One reason that traditional applications have largely remained on-premises, while greenfield applications continue to be migrated to, and born in the cloud, is the technology they’ve run on for decades is tried and true. These applications continue to provide core business functionality that cannot be disrupted, and other public cloud providers have ignored this fact. Few enterprises can justify the increased risk, costs, and months of time spent rewriting and/or heavily refactoring their most mission-critical applications to get them into the cloud.
But as new options arise that eliminate the need to abandon years of investments in the applications at the heart of their business, enterprises are now beginning to look toward the cloud for new opportunities to drive increased revenue and agility.
Let’s take a look at what changed to bring traditional applications running on AIX to the forefront of modern cloud roadmaps.
Not all clouds were built the same
While the usual big players in today’s market continue to duke it out for cloud supremacy, there’s a sizeable groundswell of support for using the right cloud for the right job. Gartner VP and analyst, Lydia Leong, recently commented on the growing attention being paid not to the typical large public clouds, but to smaller “niche” providers. Says Leong:
“It’s not so much there are new niche vendors, it’s that the niche vendors continue to survive, even in the face of significant consolidation around just a few vendors.”
Leong names Skytap as proof of this evolution in the market, citing the ability to replicate “complex enterprise data center” environments in Skytap Cloud. As the only public cloud with a PowerVM hypervisor integration, Skytap Cloud is the only public cloud that can rapidly migrate AIX workloads running on IBM Power Systems. These workloads can then run alongside Linux, Solaris, and Windows running on x86 in the same environment, and then be saved as a template, cloned, and instantly shared with other stakeholders.
Waning AIX expertise
As traditional applications, like those running on AIX increase in age, so do the experts who built them and who have supported them for so long. Enterprises will continue to invest in these applications to keep them running, but those that own their maintenance and support will eventually retire. This creates a skills gap the the potential for serious implications. Newer, younger engineering teams are learning modern technologies and practices that can’t often be seamlessly applied to older technologies. AIX is certainly still prevalent in many enterprises around the globe today, but the numbers of who can claim expertise around this technology, outside of IBM, is shrinking.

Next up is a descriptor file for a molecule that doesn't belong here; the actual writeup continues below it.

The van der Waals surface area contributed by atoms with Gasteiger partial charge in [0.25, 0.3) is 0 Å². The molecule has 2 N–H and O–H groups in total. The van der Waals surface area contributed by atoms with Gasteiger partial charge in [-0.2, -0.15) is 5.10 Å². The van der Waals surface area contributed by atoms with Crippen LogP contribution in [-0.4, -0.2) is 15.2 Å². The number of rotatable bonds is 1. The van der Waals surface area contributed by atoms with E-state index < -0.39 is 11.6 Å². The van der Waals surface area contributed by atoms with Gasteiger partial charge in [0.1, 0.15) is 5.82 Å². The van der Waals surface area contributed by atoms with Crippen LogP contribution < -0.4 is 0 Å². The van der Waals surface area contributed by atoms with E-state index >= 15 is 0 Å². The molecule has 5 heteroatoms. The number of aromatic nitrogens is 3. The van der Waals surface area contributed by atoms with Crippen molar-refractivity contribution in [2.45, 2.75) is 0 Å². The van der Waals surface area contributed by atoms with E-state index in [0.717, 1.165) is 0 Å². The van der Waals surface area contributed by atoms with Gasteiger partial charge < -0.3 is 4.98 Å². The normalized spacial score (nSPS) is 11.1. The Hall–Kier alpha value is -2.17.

By taking advantage of Skytap’s close partnership with IBM, our own engineering team was able to leverage IBM’s engineers’ expertise around AIX and PowerVM. Skytap developers have collaborated with IBM engineers and offering managers over the last year, and, in turn, have provided valuable direction back to IBM on functionality and feature requirements. Skytap has also worked closely with IBM’s Power Systems team in order to continue to support our customers’ unique hybrid- and multi-cloud architectures.
Abandoning the status quo
TechTarget’s Eric Scannell called out the difficulty and expense to get legacy applications into the cloud, and a lack of AIX expertise as the reason these apps have largely remained on-premises—as we’ve done here. But he also blames “the old favorite, inertia driven by the maxim: ‘Why fix it if it ain’t broke?’”
In this day and age, many feel that bimodal IT should only differentiate between workloads that are developed fast and those that are developed faster, and the highest-performing organizations view anything slow as hardly better than “broke.” Traditional applications at the heart of enterprises, like those running on AIX, are depended on far too heavily to allow them to slow down innovation, especially when the cloud now offers innovation at scale that datacenters may struggle to match.
Learn more about how Skytap Cloud enables enterprises to migrate AIX workloads to the cloud unchanged, so teams can scale agile development and test blended workloads end-to-end.